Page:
Profile Image for Frank Stein.
963 reviews121 followers
June 11, 2011
A brilliant and funny memoir of life on Wall Street in the 1980s. Michael Lewis shows exactly how craven and self-serving his firm, Salomon Brothers, had become by the time of his arrival in 1985. Previously a backwater, Jewish-led, bond trading firm, Salomon rode the wave of leverage in the Reagan era to become the most profitable investment bank in the world. Yet part of that success came from keeping good deals on its own books and passing bad bets to its customers. Lewis describes his first qualms and eventual acceptance of "jamming" bad bond deals down the throats of European investors and the praise from his superiors whenever he had sold a horrible deal. For instance, after selling some crappy AT&T bonds to a German investor he was praised as corporate hero, though he had to endure the "primal Teutonic scream" of his irate customer on an almost daily basis thereafter. As one of the teachers at his training program told him "Some people were born customers," meaning born-suckers. (Not surprisingly, Salomon's irate customers soon stopped taking the abuse and not long after Lewis published this book it was bought up by Traveler's Group and later Citi.)

Perhaps most interesting for those reading the book today, Lewis takes a strange 100-page segue to describe the history of mortgage-backed securities, the first of which was sold by Salomon brothers trader Lewis Ranieri in 1979. He describes the MBS as an only slightly less important financial innovation than junk bonds, which, in light of current events, is an amazing understatement. Lewis, who has a fine eye for business culture, describes how Ranieri self-consciously assembled a group of fat, slovenly, back-office Italian traders (their words) to compete in the then impoverished mortgage market. He strove to create his own oppositional culture inside the increasingly WASPish firm, and, after Congress liberalized Savings and Loans investment rules in 1982, his band of misfits became some of the most profitable traders on planet earth. The rest is history.

Parts of the book move surprisingly slow (he takes almost a 100 pages describing his training program), and I wish there was more focus on his own experience as a salesman, but all of it is engaging and well-written. It's a great inside look at how Wall Street worked, and works.

Profile Image for Deepak.
101 reviews19 followers
April 23, 2012
Ironically (you will understand why once you read the book), this was one of the suggested readings when I was interning with Goldman Sachs.

The book captures the experiences of Michael Lewis as a Salomon bond salesman. But what it includes in more excruciating detail is "the" truth about the glorified Wall Street (using this phrase in a rather generic sense to include markets in other locations as well), and the rise and fall of one of its inhabitants, Salomon Brothers, in the 1970s and 80s.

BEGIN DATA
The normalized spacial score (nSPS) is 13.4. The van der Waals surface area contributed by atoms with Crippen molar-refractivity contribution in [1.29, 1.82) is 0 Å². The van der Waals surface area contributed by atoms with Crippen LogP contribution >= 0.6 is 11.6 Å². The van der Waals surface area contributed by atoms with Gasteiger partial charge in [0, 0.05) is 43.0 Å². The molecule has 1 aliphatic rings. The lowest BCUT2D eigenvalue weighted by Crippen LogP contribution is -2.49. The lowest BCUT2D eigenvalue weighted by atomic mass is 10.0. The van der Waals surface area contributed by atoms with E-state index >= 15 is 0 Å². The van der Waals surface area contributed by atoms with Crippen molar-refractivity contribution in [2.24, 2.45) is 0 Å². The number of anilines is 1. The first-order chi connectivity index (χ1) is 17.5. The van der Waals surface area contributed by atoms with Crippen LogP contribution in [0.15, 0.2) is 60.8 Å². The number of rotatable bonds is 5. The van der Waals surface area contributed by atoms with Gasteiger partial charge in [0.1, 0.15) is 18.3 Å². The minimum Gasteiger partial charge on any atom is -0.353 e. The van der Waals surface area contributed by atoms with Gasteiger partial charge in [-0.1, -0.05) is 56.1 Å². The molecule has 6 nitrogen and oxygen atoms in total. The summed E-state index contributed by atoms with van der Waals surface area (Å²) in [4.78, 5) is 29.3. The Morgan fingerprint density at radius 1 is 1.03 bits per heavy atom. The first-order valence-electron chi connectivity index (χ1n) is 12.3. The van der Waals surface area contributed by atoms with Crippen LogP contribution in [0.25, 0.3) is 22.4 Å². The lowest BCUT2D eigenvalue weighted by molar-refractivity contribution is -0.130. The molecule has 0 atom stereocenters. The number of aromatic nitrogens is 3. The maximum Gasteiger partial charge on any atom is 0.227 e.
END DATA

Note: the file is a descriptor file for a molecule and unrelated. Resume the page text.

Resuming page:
To be honest, having seen this industry pretty up-close probably makes this review a bit biased. In other words, for me it was not strictly an outsider's view of the world of investment banking. Having said that, however, I feel this book is good enough to capture the attention of the uninitiated, with its honestly brutal details and strikingly realistic delineations.

Some of my favorite quotes from the book:

"That was how a Salomon trader thought: he forgot whatever it was that he wanted to do for a minute and put his finger on the pulse of the market. If the market felt fidgety, if people were scared or desperate, he herded them like sheep into a corner, then made them pay for their uncertainty. He sat on the market until it puked gold coins. Then he worried about what he wanted to do."

"If you ever care to see how all the world's most awful jokes spread, spend a day on a bond trading desk. When the Challenger Space Shuttle disintegrated, six people called me from six points on the globe to explain that NASA stands for Need Another Seven Astronauts."

"Now I admit, even for a geek, it was a little embarrassing to let investors believe their white magic. But as long as the chartists placed their bets with me, my jungle guide explained, the reasoning of our customers was not for me to question."

"Most of the time when markets move, no one has any idea why. A man who can tell a good story can make a good living as a broker... Heavy selling out of the Middle East was an old standby. Since no one ever had any clue what the Arabs were doing with their money or why, no story involving Arabs could ever be refuted. So if you didn't know why the dollar was falling, you shouted out something about Arabs."

Loved it! Would definitely recommend it to those who are (or going to be) associated with the world of investment banking.
Profile Image for Flavio.
13 reviews1 follower